Dean Mobbs

Assistant Professor of Cognitive Neuroscience

Mail Code: MC 228-77
Office: 319 Baxter Hall
Phone: 626-395-4028
Administrative Assistant:
B.S., University of Birmingham, 1999; Ph.D., University College London, 2008. Caltech, 2016-.

Research Interests

Social, Computational and Affective Neuroscience; Neuroecology and Neurophilosophy


RESEARCH AREA

Social and Decision Neuroscience

PROFILE

Dean Mobbs is interested in the intersection of behavioral ecology, economics, emotion, and social psychology. By understanding the neural, computational and behavioral dynamics of human social and emotional experiences, he wants to develop theoretical models that merge those fields.

Using brain-imaging, computational modeling and behavioral techniques, his lab is probing the neurobiological systems responsible for fear and anxiety, revealing how people learn to control their fears, and how anxiety and psychiatric disorders disrupt those processes. He's interested in the value of social behavior. In particular, he's trying to determine the behavioral and neural signatures behind positive social interactions—for example, those involved with altruism, empathy, and when viewing others' success as rewarding (vicarious reward and reflected glory). His research also focuses on the interplay between social interaction and emotion—how fear can depend on whether you're alone or in a group (e.g. risk dilution).

Prior to Caltech, Mobbs was an assistant professor of psychology at Columbia University and a research assistant at Stanford University. His awards include the APS Janet Spence Award For Transformative Early Career Contributions (2015) and the NARSAD Young Investigator Award (2015). He is a life fellow of Clare Hall at the University of Cambridge.

Selected Publications

Mobbs, D, Trimmer, P., Blumstein, D.T., Dayan, P. (2018).  Foraging for foundations in decision neuroscience: Insights from ethology. Nature Reviews, Neuroscience.

Qi, S., Hassabis, D., Sun, J., Guo, F., Daw, N., and Mobbs, D.  (2018). How Cognitive and Reactive Fear Circuits Optimize Escape Decisions in Humans. PNAS. 115 (12), 3186-3191.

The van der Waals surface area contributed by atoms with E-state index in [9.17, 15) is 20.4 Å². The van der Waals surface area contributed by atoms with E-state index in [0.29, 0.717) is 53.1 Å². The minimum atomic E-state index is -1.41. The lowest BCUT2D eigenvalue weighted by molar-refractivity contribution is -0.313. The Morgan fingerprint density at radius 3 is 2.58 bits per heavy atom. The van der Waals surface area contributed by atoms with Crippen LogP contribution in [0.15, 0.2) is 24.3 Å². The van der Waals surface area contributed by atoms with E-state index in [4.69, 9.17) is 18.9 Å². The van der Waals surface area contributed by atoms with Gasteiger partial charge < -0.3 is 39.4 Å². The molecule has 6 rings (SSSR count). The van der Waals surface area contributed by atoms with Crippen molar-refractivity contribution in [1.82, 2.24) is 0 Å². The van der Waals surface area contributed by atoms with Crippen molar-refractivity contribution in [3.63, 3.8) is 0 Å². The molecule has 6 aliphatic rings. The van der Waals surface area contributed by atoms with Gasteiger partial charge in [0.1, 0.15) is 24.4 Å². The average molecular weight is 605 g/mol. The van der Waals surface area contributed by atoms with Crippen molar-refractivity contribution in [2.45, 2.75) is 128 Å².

Qi, S., Footer, O., Camerer, C., and Mobbs, D.  (2018).  A collaborator's reputation can bias decisions and anxiety under uncertainty. Journal of Neuroscience. 38 (9), 2262-2269.

Mobbs, D. (2018). The ethological deconstruction of fear(s). Current Opinion in Behavioral Sciences.

Camerer, C. and Mobbs, D. (2017). Comparing cognitive and neural processes during hypothetical and real choices. Trends in Cognitive Science. 21, 1, 46-56.

Perkins, A., Arnone, D., Smallwood, J., and Mobbs, D. (2015). Thinking too much: Self-generated thought as the engine of neuroticism. Trends in Cognitive Science. 19, 9, 492–498.

Mobbs, D. and Kim J. (2015). Neuroethological studies of fear and risky decision-making in rat and humans. Current Opinion in Behavioral Sciences. 5, 8-15.

Mobbs, D., Hassabis, D. Yu, R., Chu, C., Rushworth, M., Boorman, E., Dalgleish, T. (2013).  Foraging under competition: The neural basis of input matching in humans. Journal of Neuroscience. 33; 9866-9872.

FeldmanHall, O., Dalgleish, T. Thompson, R., Evans, D., Schweizer, S., Mobbs, D. (2012). Differential Neural Circuitry and Self-Interest in Real versus Hypothetical Moral Decisions. Social, Cognitive and Affect Neuroscience. 7 (7), 743-751.

Mobbs, D., Yu, R., Rowe, J., Eich, H., Feldmanhall, O., Dalgleish, T. (2010).  Neural activity associated with monitoring the oscillating threat value of a Tarantula. PNAS. 107: 20582-6.

Mobbs, D., Meyer, M., Yu, R., Passamonti, L., Seymour, B.J., Calder A.J., Schweizer, S., Frith, C.D., Dalgleish, T. (2009).  A key role for similarity in vicarious reward. Science. 324, 900.

Takahashi, H., Kato, M., Matsuura, M., Mobbs, D., Suhara, T., Okubo, Y. (2009). When Your Gain Is My Pain and Your Pain is My Gain: Neural Correlates of Envy and Schandenfreude. Science. 323, 937-939.

Mobbs, D., Petrovic, P., Marchant, J., Hassabis, D., Seymour, B., Weiskopf, N., Dolan, R.J., Frith, C.D (2007). When Fear is Near: Threat Imminence Elicits Prefrontal - Periaqueductal Grey Shifts in Humans. Science. 317; 1079-1083.